Nowadays if you feint, clutch, grab, never risk, kind of jab, rarely knock anyone out and generally fight in a manner devoid of risk, you’re considered “pound-for-pound” and elite. “Hit and not get hit” is the name of the game on every level. Hit the network for a giant site fee against an opponent you are sure to beat. Hit the fans with hype machine websites designed to hide how shaky your business practices are, how the platforms you proclaim you stand on are nothing more than hyperbole. Hit the casinos up for comps, free rooms and “Oh yeah, can you buy a few thousand tickets to cover our losses – again?” All while avoiding getting hit for as long as you can. “I still got my ‘0’.” That’s greatness today.
 
This brings me back to these two hardworking fighters, Rios and Alvarado, who no one would ever accuse of being network poster boys. Rios once told this writer he wants to see how hard the other guy can hit. I could see in his eyes that he actually wants to meet the guy who pushes him right to the edge just to see if he can take it and come back. It’s a reckless streak that makes him a very important half of this pair.
 
“I am ready to take a punch from a heavyweight-pounder,” Rios said. “I don’t do it just to do it. I love my job. I love to fight. I love hitting people in the face and I love getting hit. If a heavyweight punches, I will still love it and still have smile on my face. There is no difference from a lightweight to a junior welterweight to a welterweight to a heavyweight. It makes no difference to me.”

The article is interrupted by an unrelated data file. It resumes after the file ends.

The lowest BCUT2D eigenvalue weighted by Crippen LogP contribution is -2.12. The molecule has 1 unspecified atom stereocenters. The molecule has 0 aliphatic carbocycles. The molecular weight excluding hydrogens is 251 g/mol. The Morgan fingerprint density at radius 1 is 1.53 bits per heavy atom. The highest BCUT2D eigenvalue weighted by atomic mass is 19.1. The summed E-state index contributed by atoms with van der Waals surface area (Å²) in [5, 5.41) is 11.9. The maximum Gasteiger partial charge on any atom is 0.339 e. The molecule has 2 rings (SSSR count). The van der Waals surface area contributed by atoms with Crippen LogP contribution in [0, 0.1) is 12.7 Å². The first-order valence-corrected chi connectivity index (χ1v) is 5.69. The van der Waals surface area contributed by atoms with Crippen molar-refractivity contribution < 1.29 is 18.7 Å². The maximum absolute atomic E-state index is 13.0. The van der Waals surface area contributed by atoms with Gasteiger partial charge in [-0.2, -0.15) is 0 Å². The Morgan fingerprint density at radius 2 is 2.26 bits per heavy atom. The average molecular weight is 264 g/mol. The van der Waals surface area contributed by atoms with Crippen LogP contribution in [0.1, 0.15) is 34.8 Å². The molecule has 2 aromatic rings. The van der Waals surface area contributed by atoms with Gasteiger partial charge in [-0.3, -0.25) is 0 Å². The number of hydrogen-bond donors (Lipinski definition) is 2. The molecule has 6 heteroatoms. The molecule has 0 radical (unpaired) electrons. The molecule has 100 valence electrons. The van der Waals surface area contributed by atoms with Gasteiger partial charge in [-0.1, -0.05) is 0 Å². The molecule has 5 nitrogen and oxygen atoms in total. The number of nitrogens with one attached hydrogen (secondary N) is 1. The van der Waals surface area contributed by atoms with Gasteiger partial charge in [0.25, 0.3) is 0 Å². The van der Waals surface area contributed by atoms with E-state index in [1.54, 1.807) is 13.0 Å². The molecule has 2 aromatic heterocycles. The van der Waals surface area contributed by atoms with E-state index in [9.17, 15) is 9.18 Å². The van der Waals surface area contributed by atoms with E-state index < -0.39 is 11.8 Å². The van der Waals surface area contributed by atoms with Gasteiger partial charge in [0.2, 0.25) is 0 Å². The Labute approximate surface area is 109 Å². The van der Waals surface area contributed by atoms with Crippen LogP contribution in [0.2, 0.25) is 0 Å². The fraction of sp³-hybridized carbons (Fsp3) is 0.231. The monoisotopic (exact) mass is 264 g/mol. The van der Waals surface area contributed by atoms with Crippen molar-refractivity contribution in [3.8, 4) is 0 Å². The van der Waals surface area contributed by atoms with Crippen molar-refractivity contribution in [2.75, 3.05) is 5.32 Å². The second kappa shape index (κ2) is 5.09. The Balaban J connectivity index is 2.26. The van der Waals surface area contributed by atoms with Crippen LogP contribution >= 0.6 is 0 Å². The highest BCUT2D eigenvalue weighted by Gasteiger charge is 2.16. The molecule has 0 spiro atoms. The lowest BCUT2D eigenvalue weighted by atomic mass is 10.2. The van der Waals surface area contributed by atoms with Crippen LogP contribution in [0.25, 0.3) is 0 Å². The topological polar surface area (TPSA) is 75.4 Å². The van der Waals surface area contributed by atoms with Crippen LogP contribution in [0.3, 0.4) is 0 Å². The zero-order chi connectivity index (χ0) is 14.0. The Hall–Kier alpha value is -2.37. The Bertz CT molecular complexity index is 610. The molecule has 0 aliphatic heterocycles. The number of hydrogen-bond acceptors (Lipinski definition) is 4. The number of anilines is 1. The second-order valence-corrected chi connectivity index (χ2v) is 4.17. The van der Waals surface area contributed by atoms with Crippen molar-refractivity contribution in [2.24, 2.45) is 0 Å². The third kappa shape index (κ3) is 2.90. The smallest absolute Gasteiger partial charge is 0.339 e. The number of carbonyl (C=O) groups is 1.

Alvarado has a quietly desperate way about him. It’s a focused hunger. The entire team is a confident yet modest bunch, the kind of guys who want the boss to see they did their work the right way even if he says, “No. It’s OK; I trust you” before clocking out. The sense I got from them when we met at the L.A. press conference was that they had some subtle wrinkles planned. Even still, I could tell that Alvarado knew it was going to be a war.
 
This is your classic crossroads fight. Rios is coming off not one but two fights where he missed the 135-pound limit. It’s why he is fighting now at 140 and arguably why he is in as tough as possible in his junior welterweight debut. After losing his lightweight belt on the scales vs. John Murray and then losing the chance to get it back against Richard Abril, Rios lost the momentum he had built up in his young title run. Now he is on the proving grounds and he’ll have to do it against a less experienced but hard-to-handle opponent.